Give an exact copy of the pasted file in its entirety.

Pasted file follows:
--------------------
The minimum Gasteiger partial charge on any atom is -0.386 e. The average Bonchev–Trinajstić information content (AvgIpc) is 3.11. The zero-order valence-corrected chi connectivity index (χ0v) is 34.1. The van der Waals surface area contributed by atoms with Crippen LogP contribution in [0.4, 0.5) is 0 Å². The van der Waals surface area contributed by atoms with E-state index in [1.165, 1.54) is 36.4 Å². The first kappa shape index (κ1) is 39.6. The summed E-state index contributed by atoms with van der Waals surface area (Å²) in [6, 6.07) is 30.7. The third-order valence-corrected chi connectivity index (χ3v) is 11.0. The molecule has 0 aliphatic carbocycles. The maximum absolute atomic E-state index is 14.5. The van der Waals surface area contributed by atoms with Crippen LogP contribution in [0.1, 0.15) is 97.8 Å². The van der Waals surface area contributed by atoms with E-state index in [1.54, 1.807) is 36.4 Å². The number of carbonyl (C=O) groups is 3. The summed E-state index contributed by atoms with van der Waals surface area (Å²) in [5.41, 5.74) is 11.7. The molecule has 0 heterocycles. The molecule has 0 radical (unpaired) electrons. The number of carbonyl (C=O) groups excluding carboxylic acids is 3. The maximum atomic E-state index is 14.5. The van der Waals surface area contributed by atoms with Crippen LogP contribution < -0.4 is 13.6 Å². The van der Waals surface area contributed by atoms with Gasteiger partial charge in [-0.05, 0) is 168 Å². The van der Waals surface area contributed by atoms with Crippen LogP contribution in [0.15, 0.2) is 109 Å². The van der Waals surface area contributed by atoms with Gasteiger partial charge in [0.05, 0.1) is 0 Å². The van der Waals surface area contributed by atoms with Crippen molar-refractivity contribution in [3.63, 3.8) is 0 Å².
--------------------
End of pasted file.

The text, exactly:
The minimum Gasteiger partial charge on any atom is -0.386 e. The average Bonchev–Trinajstić information content (AvgIpc) is 3.11. The zero-order valence-corrected chi connectivity index (χ0v) is 34.1. The van der Waals surface area contributed by atoms with Crippen LogP contribution in [0.4, 0.5) is 0 Å². The van der Waals surface area contributed by atoms with E-state index in [1.165, 1.54) is 36.4 Å². The first kappa shape index (κ1) is 39.6. The summed E-state index contributed by atoms with van der Waals surface area (Å²) in [6, 6.07) is 30.7. The third-order valence-corrected chi connectivity index (χ3v) is 11.0. The molecule has 0 aliphatic carbocycles. The maximum absolute atomic E-state index is 14.5. The van der Waals surface area contributed by atoms with Crippen LogP contribution in [0.1, 0.15) is 97.8 Å². The van der Waals surface area contributed by atoms with E-state index in [1.54, 1.807) is 36.4 Å². The number of carbonyl (C=O) groups is 3. The summed E-state index contributed by atoms with van der Waals surface area (Å²) in [5.41, 5.74) is 11.7. The molecule has 0 heterocycles. The molecule has 0 radical (unpaired) electrons. The number of carbonyl (C=O) groups excluding carboxylic acids is 3. The maximum atomic E-state index is 14.5. The van der Waals surface area contributed by atoms with Crippen LogP contribution < -0.4 is 13.6 Å². The van der Waals surface area contributed by atoms with Gasteiger partial charge in [-0.05, 0) is 168 Å². The van der Waals surface area contributed by atoms with Crippen LogP contribution in [0.15, 0.2) is 109 Å². The van der Waals surface area contributed by atoms with Gasteiger partial charge in [0.05, 0.1) is 0 Å². The van der Waals surface area contributed by atoms with Crippen molar-refractivity contribution in [3.63, 3.8) is 0 Å².